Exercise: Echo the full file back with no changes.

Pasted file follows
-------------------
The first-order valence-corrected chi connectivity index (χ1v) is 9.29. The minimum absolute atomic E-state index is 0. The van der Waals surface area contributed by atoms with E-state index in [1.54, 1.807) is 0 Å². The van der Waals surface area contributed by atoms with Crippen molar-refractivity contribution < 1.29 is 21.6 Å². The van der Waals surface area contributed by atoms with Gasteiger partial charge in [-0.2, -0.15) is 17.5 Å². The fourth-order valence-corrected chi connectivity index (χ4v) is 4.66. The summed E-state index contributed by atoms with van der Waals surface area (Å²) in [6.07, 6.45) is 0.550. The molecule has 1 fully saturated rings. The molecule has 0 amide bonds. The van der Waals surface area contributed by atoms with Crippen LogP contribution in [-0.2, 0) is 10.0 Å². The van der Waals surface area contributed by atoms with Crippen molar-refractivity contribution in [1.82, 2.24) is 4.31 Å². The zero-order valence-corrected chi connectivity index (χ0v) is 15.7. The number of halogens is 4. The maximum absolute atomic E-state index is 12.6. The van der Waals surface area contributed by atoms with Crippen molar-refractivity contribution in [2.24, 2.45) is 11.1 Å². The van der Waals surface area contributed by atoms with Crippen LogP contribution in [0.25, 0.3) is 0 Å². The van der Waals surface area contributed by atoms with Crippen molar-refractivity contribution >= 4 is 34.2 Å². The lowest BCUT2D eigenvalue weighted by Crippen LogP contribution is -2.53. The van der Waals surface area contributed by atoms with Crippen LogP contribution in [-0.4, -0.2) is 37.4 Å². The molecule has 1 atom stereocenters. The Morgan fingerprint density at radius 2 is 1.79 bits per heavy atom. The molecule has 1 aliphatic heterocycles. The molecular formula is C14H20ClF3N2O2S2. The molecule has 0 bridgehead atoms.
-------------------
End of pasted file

The first-order valence-corrected chi connectivity index (χ1v) is 9.29. The minimum absolute atomic E-state index is 0. The van der Waals surface area contributed by atoms with E-state index in [1.54, 1.807) is 0 Å². The van der Waals surface area contributed by atoms with Crippen molar-refractivity contribution < 1.29 is 21.6 Å². The van der Waals surface area contributed by atoms with Gasteiger partial charge in [-0.2, -0.15) is 17.5 Å². The fourth-order valence-corrected chi connectivity index (χ4v) is 4.66. The summed E-state index contributed by atoms with van der Waals surface area (Å²) in [6.07, 6.45) is 0.550. The molecule has 1 fully saturated rings. The molecule has 0 amide bonds. The van der Waals surface area contributed by atoms with Crippen LogP contribution in [-0.2, 0) is 10.0 Å². The van der Waals surface area contributed by atoms with Crippen molar-refractivity contribution in [1.82, 2.24) is 4.31 Å². The zero-order valence-corrected chi connectivity index (χ0v) is 15.7. The number of halogens is 4. The maximum absolute atomic E-state index is 12.6. The van der Waals surface area contributed by atoms with Crippen molar-refractivity contribution in [2.24, 2.45) is 11.1 Å². The van der Waals surface area contributed by atoms with Crippen LogP contribution in [0.25, 0.3) is 0 Å². The van der Waals surface area contributed by atoms with Crippen molar-refractivity contribution >= 4 is 34.2 Å². The lowest BCUT2D eigenvalue weighted by Crippen LogP contribution is -2.53. The van der Waals surface area contributed by atoms with Crippen LogP contribution in [-0.4, -0.2) is 37.4 Å². The molecule has 1 atom stereocenters. The Morgan fingerprint density at radius 2 is 1.79 bits per heavy atom. The molecule has 1 aliphatic heterocycles. The molecular formula is C14H20ClF3N2O2S2. The molecule has 0 bridgehead atoms.